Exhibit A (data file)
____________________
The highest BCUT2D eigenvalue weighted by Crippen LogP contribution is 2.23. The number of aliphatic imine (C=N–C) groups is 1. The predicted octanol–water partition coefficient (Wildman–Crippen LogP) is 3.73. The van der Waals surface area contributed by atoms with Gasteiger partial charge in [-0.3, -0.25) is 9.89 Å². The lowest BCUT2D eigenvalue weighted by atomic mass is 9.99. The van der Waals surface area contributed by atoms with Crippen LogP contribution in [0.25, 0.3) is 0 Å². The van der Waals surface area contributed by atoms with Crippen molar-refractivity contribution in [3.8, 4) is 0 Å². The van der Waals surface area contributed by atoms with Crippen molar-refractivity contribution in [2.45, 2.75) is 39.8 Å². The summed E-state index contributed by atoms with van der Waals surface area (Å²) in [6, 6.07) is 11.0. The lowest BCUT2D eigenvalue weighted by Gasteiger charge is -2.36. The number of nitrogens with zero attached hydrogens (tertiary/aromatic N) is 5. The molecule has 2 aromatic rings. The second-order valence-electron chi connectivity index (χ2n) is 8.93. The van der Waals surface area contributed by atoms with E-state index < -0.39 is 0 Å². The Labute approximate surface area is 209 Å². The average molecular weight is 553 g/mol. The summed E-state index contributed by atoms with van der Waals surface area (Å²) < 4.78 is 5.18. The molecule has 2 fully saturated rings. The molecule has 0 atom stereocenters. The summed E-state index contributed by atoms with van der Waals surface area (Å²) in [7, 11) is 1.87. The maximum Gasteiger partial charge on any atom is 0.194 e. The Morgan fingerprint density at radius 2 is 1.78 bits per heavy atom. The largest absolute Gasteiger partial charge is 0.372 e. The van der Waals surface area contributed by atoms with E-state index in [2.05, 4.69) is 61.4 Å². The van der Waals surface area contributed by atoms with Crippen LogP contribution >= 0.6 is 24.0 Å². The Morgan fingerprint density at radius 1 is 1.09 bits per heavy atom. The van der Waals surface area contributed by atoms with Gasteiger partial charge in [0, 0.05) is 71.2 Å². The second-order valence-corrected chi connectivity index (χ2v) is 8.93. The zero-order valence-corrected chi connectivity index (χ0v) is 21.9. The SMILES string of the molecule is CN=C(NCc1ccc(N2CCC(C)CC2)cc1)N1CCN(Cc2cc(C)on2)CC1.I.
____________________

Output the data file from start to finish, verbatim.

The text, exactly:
The highest BCUT2D eigenvalue weighted by Crippen LogP contribution is 2.23. The number of aliphatic imine (C=N–C) groups is 1. The predicted octanol–water partition coefficient (Wildman–Crippen LogP) is 3.73. The van der Waals surface area contributed by atoms with Gasteiger partial charge in [-0.3, -0.25) is 9.89 Å². The lowest BCUT2D eigenvalue weighted by atomic mass is 9.99. The van der Waals surface area contributed by atoms with Crippen LogP contribution in [0.25, 0.3) is 0 Å². The van der Waals surface area contributed by atoms with Crippen molar-refractivity contribution in [3.8, 4) is 0 Å². The van der Waals surface area contributed by atoms with Crippen molar-refractivity contribution in [2.45, 2.75) is 39.8 Å². The summed E-state index contributed by atoms with van der Waals surface area (Å²) in [6, 6.07) is 11.0. The lowest BCUT2D eigenvalue weighted by Gasteiger charge is -2.36. The number of nitrogens with zero attached hydrogens (tertiary/aromatic N) is 5. The molecule has 2 aromatic rings. The second-order valence-electron chi connectivity index (χ2n) is 8.93. The van der Waals surface area contributed by atoms with E-state index < -0.39 is 0 Å². The Labute approximate surface area is 209 Å². The average molecular weight is 553 g/mol. The summed E-state index contributed by atoms with van der Waals surface area (Å²) < 4.78 is 5.18. The molecule has 2 fully saturated rings. The molecule has 0 atom stereocenters. The summed E-state index contributed by atoms with van der Waals surface area (Å²) in [7, 11) is 1.87. The maximum Gasteiger partial charge on any atom is 0.194 e. The Morgan fingerprint density at radius 2 is 1.78 bits per heavy atom. The largest absolute Gasteiger partial charge is 0.372 e. The van der Waals surface area contributed by atoms with E-state index in [2.05, 4.69) is 61.4 Å². The van der Waals surface area contributed by atoms with Crippen LogP contribution >= 0.6 is 24.0 Å². The Morgan fingerprint density at radius 1 is 1.09 bits per heavy atom. The van der Waals surface area contributed by atoms with Gasteiger partial charge in [0, 0.05) is 71.2 Å². The second-order valence-corrected chi connectivity index (χ2v) is 8.93. The zero-order valence-corrected chi connectivity index (χ0v) is 21.9. The SMILES string of the molecule is CN=C(NCc1ccc(N2CCC(C)CC2)cc1)N1CCN(Cc2cc(C)on2)CC1.I.